The fourth volume of the critically acclaimed Scalped series was full of powerful turning points and reversals in the story-line. Jason Aaron’s Indian Reservation-centric thriller is THE comic that all other noir comics are measured against. There honestly could not have been a more perfect title for this chapter of the story, because it’s gut wrenching and deeply disturbing. Before launching into an analysis of what I felt the most important aspects of this volume, I would like to say that it was nearly impossible to locate in the first place. I checked amazon.com and they were sold out, when placing the order they said that it would ship within 2-3 months. Additionally, they had NO OTHER sellers at the time that were providing this comic in its used state or otherwise. So I located a completely separate online comic book seller that had one issue left in stock and I purchased it again. That’s right, I purchased it from amazon (expecting to wait) and from the separate seller I had found who guaranteed delivery within 3-5 business days. Well, 3 weeks later I had still not received the comic, and all of my queries to both amazon and the other seller were going unanswered. At this point, the most infuriating thing was the fact that I had the fifth and sixth volume sitting on my shelf, but I didn’t want to skip a section of the story. Eventually, at the beginning of the fourth week it finally came, and I was able to dive in hungrily (and then the other copy came a week later).
There were essentially five events that I found to be extremely significant in this noir comic. I’ll give you a brief overview of each.
First, we found out why Carol Red Crow hates her father, and how his cronies caused the death of her baby. The father of the child had stolen money from the Chief, and was trying to leave the rez with Carol and his unborn grandchild. While they were on the road out of town, Red Crow’s men pulled alongside them and began raining bullets on them (not knowing that Carol was in the car). They eviscerated Carol’s beau, and a stray bullet plunged into her womb, instantly killing the child. Since then, Carol has had no interest in a relationship with her father, and has gone off the deep end in the drug world.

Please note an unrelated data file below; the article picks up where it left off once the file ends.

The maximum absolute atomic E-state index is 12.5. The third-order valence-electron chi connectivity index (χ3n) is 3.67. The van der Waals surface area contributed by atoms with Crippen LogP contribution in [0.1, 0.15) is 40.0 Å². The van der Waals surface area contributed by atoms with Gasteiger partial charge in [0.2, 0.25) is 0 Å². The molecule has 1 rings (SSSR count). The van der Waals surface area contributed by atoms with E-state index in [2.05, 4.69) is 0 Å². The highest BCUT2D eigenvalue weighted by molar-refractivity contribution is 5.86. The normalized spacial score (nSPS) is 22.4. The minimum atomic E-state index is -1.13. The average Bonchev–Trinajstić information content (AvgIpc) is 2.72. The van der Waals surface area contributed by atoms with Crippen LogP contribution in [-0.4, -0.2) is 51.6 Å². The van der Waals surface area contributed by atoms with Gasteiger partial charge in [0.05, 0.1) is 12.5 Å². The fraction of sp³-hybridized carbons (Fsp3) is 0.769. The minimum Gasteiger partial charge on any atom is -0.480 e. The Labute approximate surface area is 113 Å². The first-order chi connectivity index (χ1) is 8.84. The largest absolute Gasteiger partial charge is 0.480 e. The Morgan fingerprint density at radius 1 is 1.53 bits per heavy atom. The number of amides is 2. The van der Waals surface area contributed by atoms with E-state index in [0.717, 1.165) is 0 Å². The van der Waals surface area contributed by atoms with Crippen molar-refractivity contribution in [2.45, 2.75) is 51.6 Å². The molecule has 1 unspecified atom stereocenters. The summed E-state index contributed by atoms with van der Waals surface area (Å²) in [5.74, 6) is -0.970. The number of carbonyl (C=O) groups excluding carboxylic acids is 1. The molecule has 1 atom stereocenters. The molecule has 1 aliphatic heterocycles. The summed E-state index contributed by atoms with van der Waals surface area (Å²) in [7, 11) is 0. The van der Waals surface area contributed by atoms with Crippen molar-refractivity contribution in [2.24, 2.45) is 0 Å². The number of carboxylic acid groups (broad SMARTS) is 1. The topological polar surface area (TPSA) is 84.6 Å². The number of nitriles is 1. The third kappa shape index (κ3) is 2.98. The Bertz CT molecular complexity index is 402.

Second, Dashiell Bad Horse almost kills himself. He had been reminiscing about his childhood, and a time when his father had shown up at his house completely wasted. His dad proceeded to do cocaine in front of him, and said “I don’t ever wanna catch you doing this shit you hear?”
Third, Dashiell’s self destructive tendencies take their final plunge when he asks Carol (who he’s been sleeping with) to show him how to do heroin.
“Tapping into the heart of noir, Jason Aaron tells a story that is really many stories, and which all have the same ending. It doesn’t get much more inevitable than knowing the ending through most of the book – but here’s the key… you don’t care. You turn each page just as fast, maybe faster, wanting to know how each character winds their way toward that conclusion. And that’s why I love noir, and why Scalped is a work of art.” – Ed Brubaker, January 2009
Fourth, Dino Poor Bear starts doing shady deliveries for the police in order to make money for his family. This leads him to being in various horrible situations.
And finally, Chief Red Crow reaches a turning point and decides to take his reservation back.
Scalped: The Gravel in Your Guts is a very hard noir comic to read because every character is plunging deeper and deeper into their bad decisions and the consequences they are incurring appear to be overwhelming any possible hope for a brighter future. Jason Aaron refuses to pull any punches, and constantly brutalizes his characters. I’m reminded of a quote from Kurt Vonnegut, he said of writing a story: “Be a Sadist. No matter how sweet and innocent your leading characters, make awful things happen to them—in order that the reader may see what they are made of.” Noir comics are written by sadists.
A parting note, R.M. Guera and Davide Furno deliver BIG TIME in every issue. I’m never disappointed.